Hydrologic analyses often involve the evaluation of soil water infiltration, conductivity, storage, and plant-water relationships. To define the hydrologic soil water effects requires estimating soil water characteristics for water potential and hydraulic conductivity using soil variables such as texture, organic matter (OM), and structure. Field or laboratory measurements are difficult, costly, and often impractical for many hydrologic analyses. Statistical correlations between soil texture, soil water potential, and hydraulic conductivity can provide estimates sufficiently accurate for many analyses and decisions. This study developed new soil water characteristic equations from the currently available USDA soil database using only the readily available variables of soil texture and OM. These equations are similar to those previously reported by Saxton et al. but include more variables and application range. They were combined with previously reported relationships for tensions and conductivities and the effects of density, gravel, and salinity to form a comprehensive predictive system of soil water characteristics for agricultural water management and hydrologic analyses. Verification was performed using independent data sets for a wide range of soil textures. The predictive system was programmed for a graphical computerized model to provide easy application and rapid solutions and is available at http://hydrolab.arsusda.gov/soilwater/Index.htm

Black Carbon Increases Cation Exchange Capacity in Soils

Abstract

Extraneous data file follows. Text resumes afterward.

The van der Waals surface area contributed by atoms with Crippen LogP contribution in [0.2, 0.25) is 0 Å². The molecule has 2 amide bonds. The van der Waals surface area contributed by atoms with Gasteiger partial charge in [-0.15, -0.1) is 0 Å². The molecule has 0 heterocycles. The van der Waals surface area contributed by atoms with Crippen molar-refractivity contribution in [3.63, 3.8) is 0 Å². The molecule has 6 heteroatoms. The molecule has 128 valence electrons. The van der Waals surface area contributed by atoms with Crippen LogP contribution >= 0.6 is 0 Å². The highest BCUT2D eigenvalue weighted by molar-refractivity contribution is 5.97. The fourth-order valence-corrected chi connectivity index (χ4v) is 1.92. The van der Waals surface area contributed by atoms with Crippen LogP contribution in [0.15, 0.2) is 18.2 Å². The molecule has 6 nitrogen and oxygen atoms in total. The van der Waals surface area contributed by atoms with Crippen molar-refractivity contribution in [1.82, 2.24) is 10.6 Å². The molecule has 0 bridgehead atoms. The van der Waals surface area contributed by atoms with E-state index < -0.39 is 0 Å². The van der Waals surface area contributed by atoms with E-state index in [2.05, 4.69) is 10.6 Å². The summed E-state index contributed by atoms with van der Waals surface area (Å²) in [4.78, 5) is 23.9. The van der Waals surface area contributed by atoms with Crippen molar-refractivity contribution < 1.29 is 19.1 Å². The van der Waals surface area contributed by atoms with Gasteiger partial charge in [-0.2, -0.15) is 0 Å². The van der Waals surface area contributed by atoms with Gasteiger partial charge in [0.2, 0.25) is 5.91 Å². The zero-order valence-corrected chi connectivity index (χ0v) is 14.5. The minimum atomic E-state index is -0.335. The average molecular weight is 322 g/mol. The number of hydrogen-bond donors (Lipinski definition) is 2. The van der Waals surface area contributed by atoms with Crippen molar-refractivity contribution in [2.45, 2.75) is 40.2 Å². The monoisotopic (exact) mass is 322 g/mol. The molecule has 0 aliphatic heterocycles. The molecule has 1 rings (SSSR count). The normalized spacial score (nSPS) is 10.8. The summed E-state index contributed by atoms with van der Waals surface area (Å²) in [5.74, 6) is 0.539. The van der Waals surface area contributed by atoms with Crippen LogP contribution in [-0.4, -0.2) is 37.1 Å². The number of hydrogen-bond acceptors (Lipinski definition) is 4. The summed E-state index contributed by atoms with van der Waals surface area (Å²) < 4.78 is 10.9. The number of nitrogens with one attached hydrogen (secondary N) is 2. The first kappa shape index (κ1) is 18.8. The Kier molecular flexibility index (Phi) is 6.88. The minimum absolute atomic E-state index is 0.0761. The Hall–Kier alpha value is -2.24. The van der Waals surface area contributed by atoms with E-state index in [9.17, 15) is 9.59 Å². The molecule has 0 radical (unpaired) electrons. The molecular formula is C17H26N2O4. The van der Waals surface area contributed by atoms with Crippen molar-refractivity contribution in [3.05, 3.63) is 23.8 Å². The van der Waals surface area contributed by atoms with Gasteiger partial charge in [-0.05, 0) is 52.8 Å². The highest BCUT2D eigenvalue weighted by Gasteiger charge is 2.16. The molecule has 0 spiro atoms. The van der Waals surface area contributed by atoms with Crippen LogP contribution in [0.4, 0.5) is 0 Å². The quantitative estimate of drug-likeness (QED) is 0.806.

Black Carbon (BC) may significantly affect nutrient retention and play a key role in a wide range of biogeochemical processes in soils, especially for nutrient cycling. Anthrosols from the Brazilian Amazon (ages between 600 and 8700 yr BP) with high contents of biomass-derived BC had greater potential cation exchange capacity (CEC measured at pH 7) per unit organic C than adjacent soils with low BC contents. Synchrotron-based near edge X-ray absorption fine structure (NEXAFS) spectroscopy coupled with scanning transmission X-ray microscopy (STXM) techniques explained the source of the higher surface charge of BC compared with non-BC by mapping cross-sectional areas of BC particles with diameters of 10 to 50 μm for C forms. The largest cross-sectional areas consisted of highly aromatic or only slightly oxidized organic C most likely originating from the BC itself with a characteristic peak at 286.1 eV, which could not be found in humic substance extracts, bacteria or fungi. Oxidation significantly increased from the core of BC particles to their surfaces as shown by the ratio of carboxyl-C/aromatic-C. Spotted and non-continuous distribution patterns of highly oxidized C functional groups with distinctly different chemical signatures on BC particle surfaces (peak shift at 286.1 eV to a higher energy of 286.7 eV) indicated that non-BC may be adsorbed on the surfaces of BC particles creating highly oxidized surface. As a consequence of both oxidation of the BC particles themselves and adsorption of organic matter to BC surfaces, the charge density (potential CEC per unit surface area) was greater in BC-rich Anthrosols than adjacent soils. Additionally, a high specific surface area was attributable to the presence of BC, which may contribute to the high CEC found in soils that are rich in BC.